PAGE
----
Top Bush administration officials say they have not yet made a decision as to how to handle the case of the young American who was captured while fighting for the Taleban in Afghanistan. The case of John Walker has sparked both curiosity and condemnation.
By now, many Americans and others around the world have seen the video tape of 20-year-old John Walker being interrogated by CIA officers after his capture in Afghanistan.
Among those reacting to the Walker case on American television Sunday was Vice President Dick Cheney who spoke on NBC's Meet the Press program. Mr. cheney said, "I have trouble, like many Americans do, understanding why somebody who grew up in this country would ultimately find themselves in Afghanistan fighting with the Taleban and the al-Qaida. But I do not know all the facts."
What authorities do know about John Walker is sketchy at best. His family says he converted to Islam from Catholicism at the age of 16 and eventually traveled to Afghanistan by way of Yemen and Pakistan.
Mr. Walker was among a group of Taleban fighters taken prisoner by Northern Alliance forces after a prison revolt near Mazar-e-Sharif two-weeks ago.
U.S. officials are trying to figure out what to do with John Walker. Deputy Defense Secretary Paul Wolfowitz was asked it about Sunday on ABC's This Week program. "It is a very complicated case," he said, "and I can tell you one thing for sure, that is that we want to make sure, as an American citizen, that he is treated fairly and in a proper judicial manner. And at the moment, he is under the control of the military. We would like to get any information he can give us because he knows some things about the people he fought with. The question of how he is to be handled is something that has to be decided according to full due process."
U.S. military officials say Mr. Walker is cooperating. Air Force General Richard Myers, Chairman of the military Joint Chiefs of Staff, spoke on Fox television an said, "He has been pretty close to the action and I think he has provided, at least from the Afghan viewpoint, some useful information and probably will continue to do so."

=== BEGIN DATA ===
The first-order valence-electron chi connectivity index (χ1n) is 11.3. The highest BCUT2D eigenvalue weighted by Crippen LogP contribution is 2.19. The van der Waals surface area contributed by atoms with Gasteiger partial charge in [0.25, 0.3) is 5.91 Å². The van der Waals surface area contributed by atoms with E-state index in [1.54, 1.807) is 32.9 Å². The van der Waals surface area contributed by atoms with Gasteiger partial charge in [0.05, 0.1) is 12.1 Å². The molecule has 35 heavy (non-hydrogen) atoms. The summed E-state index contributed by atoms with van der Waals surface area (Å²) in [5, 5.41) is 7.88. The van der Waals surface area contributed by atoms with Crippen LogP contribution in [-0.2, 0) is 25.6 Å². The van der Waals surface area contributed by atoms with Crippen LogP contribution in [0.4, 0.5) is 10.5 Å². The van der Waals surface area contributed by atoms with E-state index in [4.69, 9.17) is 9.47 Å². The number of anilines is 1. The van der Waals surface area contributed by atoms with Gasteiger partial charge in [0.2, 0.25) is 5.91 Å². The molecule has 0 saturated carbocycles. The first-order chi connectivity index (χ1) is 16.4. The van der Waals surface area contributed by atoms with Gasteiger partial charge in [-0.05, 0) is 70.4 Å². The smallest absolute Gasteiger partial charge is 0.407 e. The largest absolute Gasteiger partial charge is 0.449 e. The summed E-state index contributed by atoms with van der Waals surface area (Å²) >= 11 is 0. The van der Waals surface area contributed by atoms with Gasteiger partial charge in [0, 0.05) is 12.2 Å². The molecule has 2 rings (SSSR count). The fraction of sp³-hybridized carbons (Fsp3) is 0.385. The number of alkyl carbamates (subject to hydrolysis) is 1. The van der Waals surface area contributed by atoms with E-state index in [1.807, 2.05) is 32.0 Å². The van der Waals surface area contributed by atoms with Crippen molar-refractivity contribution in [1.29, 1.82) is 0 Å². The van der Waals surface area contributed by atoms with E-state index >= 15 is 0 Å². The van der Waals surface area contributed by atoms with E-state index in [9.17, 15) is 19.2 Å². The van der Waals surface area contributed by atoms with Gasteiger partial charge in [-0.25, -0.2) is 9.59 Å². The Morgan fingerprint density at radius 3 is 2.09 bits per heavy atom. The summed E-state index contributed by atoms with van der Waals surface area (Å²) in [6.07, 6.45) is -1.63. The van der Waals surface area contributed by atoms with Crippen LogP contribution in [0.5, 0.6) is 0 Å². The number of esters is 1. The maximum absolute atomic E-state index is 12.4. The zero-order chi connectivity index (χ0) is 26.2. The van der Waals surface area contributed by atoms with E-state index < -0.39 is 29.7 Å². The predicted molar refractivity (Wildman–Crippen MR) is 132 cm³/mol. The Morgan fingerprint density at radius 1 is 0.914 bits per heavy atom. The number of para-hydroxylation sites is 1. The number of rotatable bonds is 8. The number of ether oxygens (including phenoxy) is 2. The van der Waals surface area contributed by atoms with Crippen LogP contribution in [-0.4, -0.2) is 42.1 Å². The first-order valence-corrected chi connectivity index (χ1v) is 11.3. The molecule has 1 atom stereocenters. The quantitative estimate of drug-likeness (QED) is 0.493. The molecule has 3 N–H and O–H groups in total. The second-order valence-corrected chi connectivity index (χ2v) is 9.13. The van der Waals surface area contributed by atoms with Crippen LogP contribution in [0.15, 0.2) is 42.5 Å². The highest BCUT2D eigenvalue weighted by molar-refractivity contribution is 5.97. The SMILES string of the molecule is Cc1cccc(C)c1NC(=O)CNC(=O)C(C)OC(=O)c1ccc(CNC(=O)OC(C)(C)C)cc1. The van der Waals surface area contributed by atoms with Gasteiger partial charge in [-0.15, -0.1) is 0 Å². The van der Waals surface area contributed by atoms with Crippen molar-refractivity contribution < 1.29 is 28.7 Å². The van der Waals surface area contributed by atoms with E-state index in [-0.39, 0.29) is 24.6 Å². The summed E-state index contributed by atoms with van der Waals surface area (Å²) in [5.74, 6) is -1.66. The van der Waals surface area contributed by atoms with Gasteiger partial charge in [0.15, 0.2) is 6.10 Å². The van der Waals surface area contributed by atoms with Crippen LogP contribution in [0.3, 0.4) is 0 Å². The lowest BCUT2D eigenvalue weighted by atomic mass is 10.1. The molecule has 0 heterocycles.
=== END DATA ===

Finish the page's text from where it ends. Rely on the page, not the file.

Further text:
Many legal analysts believe that Mr. Walker, as a U.S. citizen, will probably face criminal charges in a civilian court. But what he might be charged with remains in some doubt.
Some in the Congress are already speaking out on that issue, urging that John Walker be put on trial for treason. Senate Republican Leader Trent Lott was interviewed on Fox televison. "It certainly looks that way to me," he said. "I mean, he has been in there with the terrorists and surely has knowledge of what they have been doing, not only in that country, but around the world. We need to know what the facts are, and I do not know all the facts. I do not think any of us do yet. But he certainly looks like a traitor, he looks like he was right in there in that rats' nest with the rest of them."
Legal and political observers acknowledge that will be a popular view of John Walker's predicament. But a former Justice Department official says Mr. Walker could gain sympathy from a jury if he can convince people he was unwittingly drawn into fighting with the Taleban.
Former Deputy Attorney General George Terwilliger was asked about the Walker case on ABC's This Week program. "My gut tells me that there will be some kind of prosecution," he said. "Whether or not it will be for treason remains to be seen and that all of these mitigating factors and sort of other balancing factors will be taken into account in terms of punishment."
For the moment, John Walker is being held at a U.S. Marine base south of Kandahar until U.S. officials decide how they want to proceed.